Will mushrooms make dogs sick?

The toxic or poisonous ones certainly can. According to petMD, poisonous mushrooms that are toxic to dogs include:

  • Liver toxic mushrooms
    • Amanita phalloides (death cap mushroom)
    • Amanita ocreata (angel of death)
    • Lepiota (false parasol)
    • Galerina
  • Hallucinogenic mushrooms
    • Conocybe
    • Gymnopilus
    • Psilocybe
    • Panaeolus
  • Toadstool mushrooms
    • Amanita pantherina (panther cap)
    • Amanita muscaria (fly agaric)
  • Mushrooms containing muscarinic agents
    • Inocybe
    • Clitocybe
  • False morel mushrooms
    • Gyromitra esculenta (Beefsteak)
    • Gyromitra caroliniana
    • Mushrooms in the Verpa genre
    • Mushrooms in the Helvella genre
  • Mushrooms that cause gastrointestinal distress
    • Boletus
    • Chlorophyllum
    • Entolomo

Mushroom Poisoning Symptoms in Dogs

It depends on the variety, but poisoning can occur in dogs from just a tiny bite of a toxic mushroom.

What are the symptoms of a dog eating mushrooms?

According to the American Kennel Club, common dog mushroom poisoning signs include:

  • Vomiting
  • Diarrhea
  • Abdominal pain
  • Salivation
  • Weakness
  • Lethargy
  • Ataxia (staggering gait)
  • Jaundice
  • Liver failure
  • Seizures
  • Coma
  • Death

Can dogs eat psychedelic mushrooms?

According to the ASPCA:

“Magic” mushrooms (Psilobyce sp) contain psilocybin and psilocin which are structurally related to LSD and are presumed to act on serotonin receptors. Signs reported in dogs include vocalization, mydriasis, ataxia, tachycardia, disorientation, hyperthermia and anxiety. Rarely tremors and seizures have been reported.

Related: Can Dogs Eat Strawberries? Benefits & Potential Side Effects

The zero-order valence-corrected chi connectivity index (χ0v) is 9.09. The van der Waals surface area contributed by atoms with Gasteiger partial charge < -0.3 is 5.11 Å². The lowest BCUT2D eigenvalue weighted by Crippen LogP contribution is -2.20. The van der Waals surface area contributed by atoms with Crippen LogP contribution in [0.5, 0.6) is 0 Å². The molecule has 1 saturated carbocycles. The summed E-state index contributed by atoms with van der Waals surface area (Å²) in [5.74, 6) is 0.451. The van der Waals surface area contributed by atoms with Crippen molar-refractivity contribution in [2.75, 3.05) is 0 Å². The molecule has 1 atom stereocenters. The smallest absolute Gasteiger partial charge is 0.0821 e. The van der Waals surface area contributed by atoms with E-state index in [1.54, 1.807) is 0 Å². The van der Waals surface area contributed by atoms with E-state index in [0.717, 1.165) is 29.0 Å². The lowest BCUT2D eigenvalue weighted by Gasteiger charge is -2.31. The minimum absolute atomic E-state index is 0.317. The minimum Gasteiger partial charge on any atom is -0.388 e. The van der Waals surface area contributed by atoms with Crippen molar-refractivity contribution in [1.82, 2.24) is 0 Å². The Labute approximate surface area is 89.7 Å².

What to Do If Your Dog Has Mushroom Poisoning

If you think your dog is experiencing mushroom poisoning, contact your veterinarian right away. You can also contact the ASPCA Animal Poison Control Center at (888) 426-4435 24 hours a day, 365 days a year for assistance if you believe your pet has ingested a toxic mushroom or any other poisonous substance.

Treatment for your dog’s mushroom poisoning depends on the type of mushroom your dog ate, which is why it’s helpful if you can bring a sample of the mushroom (handle with gloved hands and wrap in a damp paper towel) to your veterinarian. How recently your dog ate the mushroom also is a treatment determining factor.


Always stop dog from eating mushrooms if you’re not sure of the mushroom’s safety or if it’s a mushroom found in the wild. According to the ASCPCA, “As with most poisonings, the best method of controlling mushroom poisonings is preventing exposure…Dogs should be prevented from consuming mushrooms or roaming when they are being exercised.”

Unless you are a mycologist (fungi expert), avoid trying to identify the toxicity of a mushroom. Be on the safe side and bring your dog in to the vet if it has consumed a wild mushroom or exhibits symptoms of mushroom poisoning.

Read Next: Can Dogs Eat Cinnamon? Do’s & Don’ts for Your Furry Friend